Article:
Art review: Soundscapes add new dimension to old masters

Theo van Rysselberghe's pointillist Coastal Scene (1892)
National Gallery | ★★★★☆

“Discover a new way of experiencing paintings,” says the promotional material for Soundscapes, the new exhibition at the National Gallery. Such proclamations risk any soundscapes being drowned out by a cacophony of tutting from critics. “Do we really need a new way of experiencing paintings,” you can hear them imploring. “What’s wrong with plain old standing, looking and thinking?”

That the answers to these questions are “no” and “nothing at all”, doesn’t mean the National Gallery shouldn’t be inventive when thinking of ways to broaden its appeal. Why not experiment? Great art can clearly take it.

For Soundscapes six contemporary sound artists, composers and DJs chose and responded to a painting within the National Gallery’s permanent collection – with the express purpose of seeing what happens. It’s an experiment. And, on the most part, it works. It’s not about music enhancing painting, or painting enhancing music; to listen and look at the same time gives rise to a wholly different aesthetic experience, one that’s not visual or aural, but almost meditative.

The majority of the composers react in thoughtful ways to their chosen paintings, enlivening them, amplifying their atmosphere and subjects. DJ Jamie XX, reacting to Theo van Rysselberghe’s pointillist Coastal Scene (1892), conjures a pointillist masterpiece of his own with a luscious electronic track made from multiple bleeps and plinks. Walking towards the painting in the darkened room, one is given a sense of fragile balance between detail and totality. The painting acquires a new rhythm, the music feels vivid and colourful.

Composer Nico Puhly’s hushed, minimalist response to the Wilton Diptych fills the room with ceremonial reverence. Turner Prize winning sound artist Susan Philpz achieves a similar affect with her discordant split-note response to Hans Holbein’s the Ambassadors, which subtly brings the latent conflict to the fore.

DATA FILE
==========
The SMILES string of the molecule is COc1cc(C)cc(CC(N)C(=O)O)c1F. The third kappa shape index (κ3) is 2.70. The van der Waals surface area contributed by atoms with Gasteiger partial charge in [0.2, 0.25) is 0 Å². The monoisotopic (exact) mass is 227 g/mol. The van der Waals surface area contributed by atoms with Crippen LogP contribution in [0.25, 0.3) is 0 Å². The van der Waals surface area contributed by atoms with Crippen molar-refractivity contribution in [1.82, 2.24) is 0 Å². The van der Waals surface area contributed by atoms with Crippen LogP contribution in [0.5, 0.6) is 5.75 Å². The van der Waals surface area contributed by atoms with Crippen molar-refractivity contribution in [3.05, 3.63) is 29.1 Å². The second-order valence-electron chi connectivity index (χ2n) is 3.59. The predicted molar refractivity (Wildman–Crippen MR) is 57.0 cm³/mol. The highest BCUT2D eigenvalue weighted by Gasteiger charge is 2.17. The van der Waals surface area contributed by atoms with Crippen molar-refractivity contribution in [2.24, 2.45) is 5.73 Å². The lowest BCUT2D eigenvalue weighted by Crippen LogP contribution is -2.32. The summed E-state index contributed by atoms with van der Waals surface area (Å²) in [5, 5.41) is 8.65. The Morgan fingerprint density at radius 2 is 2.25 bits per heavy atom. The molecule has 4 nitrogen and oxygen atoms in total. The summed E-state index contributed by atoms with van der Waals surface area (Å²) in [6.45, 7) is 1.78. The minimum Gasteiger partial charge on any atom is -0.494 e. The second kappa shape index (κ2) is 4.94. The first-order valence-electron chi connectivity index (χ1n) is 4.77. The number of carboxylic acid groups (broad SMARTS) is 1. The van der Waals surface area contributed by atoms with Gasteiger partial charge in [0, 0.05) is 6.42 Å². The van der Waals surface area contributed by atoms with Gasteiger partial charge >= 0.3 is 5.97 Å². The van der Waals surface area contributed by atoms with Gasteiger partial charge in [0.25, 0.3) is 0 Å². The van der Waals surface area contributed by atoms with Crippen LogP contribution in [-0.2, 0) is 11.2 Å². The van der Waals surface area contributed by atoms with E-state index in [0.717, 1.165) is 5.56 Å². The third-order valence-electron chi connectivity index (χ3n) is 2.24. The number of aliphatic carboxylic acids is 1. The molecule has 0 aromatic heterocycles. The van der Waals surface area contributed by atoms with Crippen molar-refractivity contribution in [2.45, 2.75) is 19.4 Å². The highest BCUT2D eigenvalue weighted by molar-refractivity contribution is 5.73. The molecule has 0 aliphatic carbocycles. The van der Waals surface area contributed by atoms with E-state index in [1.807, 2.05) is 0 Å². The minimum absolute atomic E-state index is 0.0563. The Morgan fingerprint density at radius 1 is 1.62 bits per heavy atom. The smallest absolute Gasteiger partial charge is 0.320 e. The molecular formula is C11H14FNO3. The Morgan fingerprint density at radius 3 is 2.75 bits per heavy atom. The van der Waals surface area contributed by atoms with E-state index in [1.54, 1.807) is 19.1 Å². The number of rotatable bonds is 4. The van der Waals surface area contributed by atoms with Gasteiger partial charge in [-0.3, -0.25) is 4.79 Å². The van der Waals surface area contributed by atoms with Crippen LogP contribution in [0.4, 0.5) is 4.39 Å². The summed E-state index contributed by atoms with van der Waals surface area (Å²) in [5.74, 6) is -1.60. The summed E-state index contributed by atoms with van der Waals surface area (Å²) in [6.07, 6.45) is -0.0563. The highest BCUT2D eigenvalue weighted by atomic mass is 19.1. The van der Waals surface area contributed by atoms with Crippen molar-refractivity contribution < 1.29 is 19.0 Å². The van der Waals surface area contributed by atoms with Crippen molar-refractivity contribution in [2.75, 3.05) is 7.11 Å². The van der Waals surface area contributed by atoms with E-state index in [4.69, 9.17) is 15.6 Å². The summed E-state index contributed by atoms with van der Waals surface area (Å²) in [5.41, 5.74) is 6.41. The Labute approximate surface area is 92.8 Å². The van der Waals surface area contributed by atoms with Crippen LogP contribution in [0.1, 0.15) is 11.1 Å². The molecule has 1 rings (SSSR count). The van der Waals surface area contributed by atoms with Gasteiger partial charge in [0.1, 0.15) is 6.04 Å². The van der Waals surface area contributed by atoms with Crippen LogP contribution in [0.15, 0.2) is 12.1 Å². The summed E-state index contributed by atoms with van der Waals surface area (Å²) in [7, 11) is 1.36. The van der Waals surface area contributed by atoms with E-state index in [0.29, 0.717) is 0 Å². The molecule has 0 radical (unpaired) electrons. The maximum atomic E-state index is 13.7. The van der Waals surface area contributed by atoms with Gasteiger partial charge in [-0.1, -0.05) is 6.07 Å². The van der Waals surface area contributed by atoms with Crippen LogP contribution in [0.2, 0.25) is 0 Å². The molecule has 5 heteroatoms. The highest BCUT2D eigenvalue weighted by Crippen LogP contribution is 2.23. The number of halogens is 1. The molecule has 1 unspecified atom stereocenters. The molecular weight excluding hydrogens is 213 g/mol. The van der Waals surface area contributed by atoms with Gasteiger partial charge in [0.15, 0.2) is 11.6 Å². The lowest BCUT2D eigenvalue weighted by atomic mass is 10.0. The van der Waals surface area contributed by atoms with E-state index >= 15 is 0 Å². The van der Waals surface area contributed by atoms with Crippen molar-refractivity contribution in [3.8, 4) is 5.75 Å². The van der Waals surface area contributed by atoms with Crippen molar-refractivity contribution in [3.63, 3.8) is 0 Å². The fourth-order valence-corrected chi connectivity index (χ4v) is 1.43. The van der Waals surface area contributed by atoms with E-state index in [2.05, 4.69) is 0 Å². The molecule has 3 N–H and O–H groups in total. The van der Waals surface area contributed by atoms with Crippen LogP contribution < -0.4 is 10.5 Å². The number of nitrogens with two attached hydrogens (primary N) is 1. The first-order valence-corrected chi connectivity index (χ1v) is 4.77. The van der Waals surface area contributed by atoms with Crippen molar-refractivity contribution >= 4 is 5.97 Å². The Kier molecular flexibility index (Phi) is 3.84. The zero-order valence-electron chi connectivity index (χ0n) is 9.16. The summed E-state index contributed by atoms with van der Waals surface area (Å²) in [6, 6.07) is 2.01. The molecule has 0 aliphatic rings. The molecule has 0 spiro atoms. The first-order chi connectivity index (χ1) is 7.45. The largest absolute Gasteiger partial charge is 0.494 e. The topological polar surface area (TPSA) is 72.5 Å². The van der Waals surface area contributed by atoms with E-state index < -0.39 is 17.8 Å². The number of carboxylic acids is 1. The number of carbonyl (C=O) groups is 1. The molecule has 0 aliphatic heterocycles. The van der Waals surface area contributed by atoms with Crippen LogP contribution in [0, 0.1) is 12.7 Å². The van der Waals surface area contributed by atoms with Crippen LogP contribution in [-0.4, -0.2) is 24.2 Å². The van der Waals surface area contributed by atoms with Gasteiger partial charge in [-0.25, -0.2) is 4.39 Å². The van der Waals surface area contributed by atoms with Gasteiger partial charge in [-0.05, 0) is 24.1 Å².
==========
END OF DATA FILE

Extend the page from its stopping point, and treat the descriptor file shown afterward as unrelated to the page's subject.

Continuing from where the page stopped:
The experiment works less well when the artist merely recreates what it would literally sound like inside the painting. Chris Watson responds to a pastoral scene by filling the room with the sound of birdsong – hardly a great imaginative leap.

The exhibiton owes its impact to the fact it comprises only six paintings, allowing visitors to indulge their attention on each of them. The paintings look phenomenal in rooms devoted entirely to them, their pigment glowing beneath spotlights, appearing almost to hover in the pitch-black.

The argument can and will be made that the silence we reserve for paintings is necessary, not as a mark of obeisance, but because it is only in a state of quiet repose that we leave ourselves open to receive all the things that great works of art express. That may be true. But in coming up with new ways to present its grand old collection, the National Gallery is bearing the responsibility implied by its name. It’s the National Gallery and, if this exhibition encourages a single new visitor, then it’s a worthwhile operation. It’s not often you get the chance to consider great paintings in as generous a space as this, suspended under spotlights and haunted by music. It’s an experience bordering on the holy, and one that’s especially welcome in the rush and rattle of London in 2015.

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